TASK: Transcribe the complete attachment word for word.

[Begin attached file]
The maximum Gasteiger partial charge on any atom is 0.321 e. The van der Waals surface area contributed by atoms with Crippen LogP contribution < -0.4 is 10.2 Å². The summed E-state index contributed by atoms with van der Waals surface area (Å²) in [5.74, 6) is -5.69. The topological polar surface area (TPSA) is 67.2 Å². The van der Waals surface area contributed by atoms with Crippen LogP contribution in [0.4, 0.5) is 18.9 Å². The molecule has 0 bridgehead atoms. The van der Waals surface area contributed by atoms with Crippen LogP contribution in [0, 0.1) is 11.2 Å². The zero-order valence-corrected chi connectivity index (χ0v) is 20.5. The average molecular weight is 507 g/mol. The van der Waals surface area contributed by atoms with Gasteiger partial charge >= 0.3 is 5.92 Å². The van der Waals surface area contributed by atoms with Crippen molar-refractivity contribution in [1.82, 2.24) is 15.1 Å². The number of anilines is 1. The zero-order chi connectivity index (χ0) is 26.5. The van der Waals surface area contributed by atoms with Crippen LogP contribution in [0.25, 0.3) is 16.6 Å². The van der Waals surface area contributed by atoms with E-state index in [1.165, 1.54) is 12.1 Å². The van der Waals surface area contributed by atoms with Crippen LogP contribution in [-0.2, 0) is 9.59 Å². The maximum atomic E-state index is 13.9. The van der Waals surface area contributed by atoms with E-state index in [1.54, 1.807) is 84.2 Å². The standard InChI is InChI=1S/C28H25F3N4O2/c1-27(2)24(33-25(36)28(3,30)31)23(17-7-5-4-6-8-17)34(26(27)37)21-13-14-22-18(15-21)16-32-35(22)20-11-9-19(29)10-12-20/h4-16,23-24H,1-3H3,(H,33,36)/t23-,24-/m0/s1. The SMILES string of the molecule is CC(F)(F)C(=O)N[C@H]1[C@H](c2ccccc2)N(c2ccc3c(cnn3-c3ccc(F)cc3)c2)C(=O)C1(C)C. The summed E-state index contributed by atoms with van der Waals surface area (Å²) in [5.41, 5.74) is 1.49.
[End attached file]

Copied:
The maximum Gasteiger partial charge on any atom is 0.321 e. The van der Waals surface area contributed by atoms with Crippen LogP contribution < -0.4 is 10.2 Å². The summed E-state index contributed by atoms with van der Waals surface area (Å²) in [5.74, 6) is -5.69. The topological polar surface area (TPSA) is 67.2 Å². The van der Waals surface area contributed by atoms with Crippen LogP contribution in [0.4, 0.5) is 18.9 Å². The molecule has 0 bridgehead atoms. The van der Waals surface area contributed by atoms with Crippen LogP contribution in [0, 0.1) is 11.2 Å². The zero-order valence-corrected chi connectivity index (χ0v) is 20.5. The average molecular weight is 507 g/mol. The van der Waals surface area contributed by atoms with Gasteiger partial charge >= 0.3 is 5.92 Å². The van der Waals surface area contributed by atoms with Crippen molar-refractivity contribution in [1.82, 2.24) is 15.1 Å². The number of anilines is 1. The zero-order chi connectivity index (χ0) is 26.5. The van der Waals surface area contributed by atoms with Crippen LogP contribution in [0.25, 0.3) is 16.6 Å². The van der Waals surface area contributed by atoms with E-state index in [1.165, 1.54) is 12.1 Å². The van der Waals surface area contributed by atoms with Crippen LogP contribution in [-0.2, 0) is 9.59 Å². The maximum atomic E-state index is 13.9. The van der Waals surface area contributed by atoms with E-state index in [1.54, 1.807) is 84.2 Å². The standard InChI is InChI=1S/C28H25F3N4O2/c1-27(2)24(33-25(36)28(3,30)31)23(17-7-5-4-6-8-17)34(26(27)37)21-13-14-22-18(15-21)16-32-35(22)20-11-9-19(29)10-12-20/h4-16,23-24H,1-3H3,(H,33,36)/t23-,24-/m0/s1. The SMILES string of the molecule is CC(F)(F)C(=O)N[C@H]1[C@H](c2ccccc2)N(c2ccc3c(cnn3-c3ccc(F)cc3)c2)C(=O)C1(C)C. The summed E-state index contributed by atoms with van der Waals surface area (Å²) in [5.41, 5.74) is 1.49.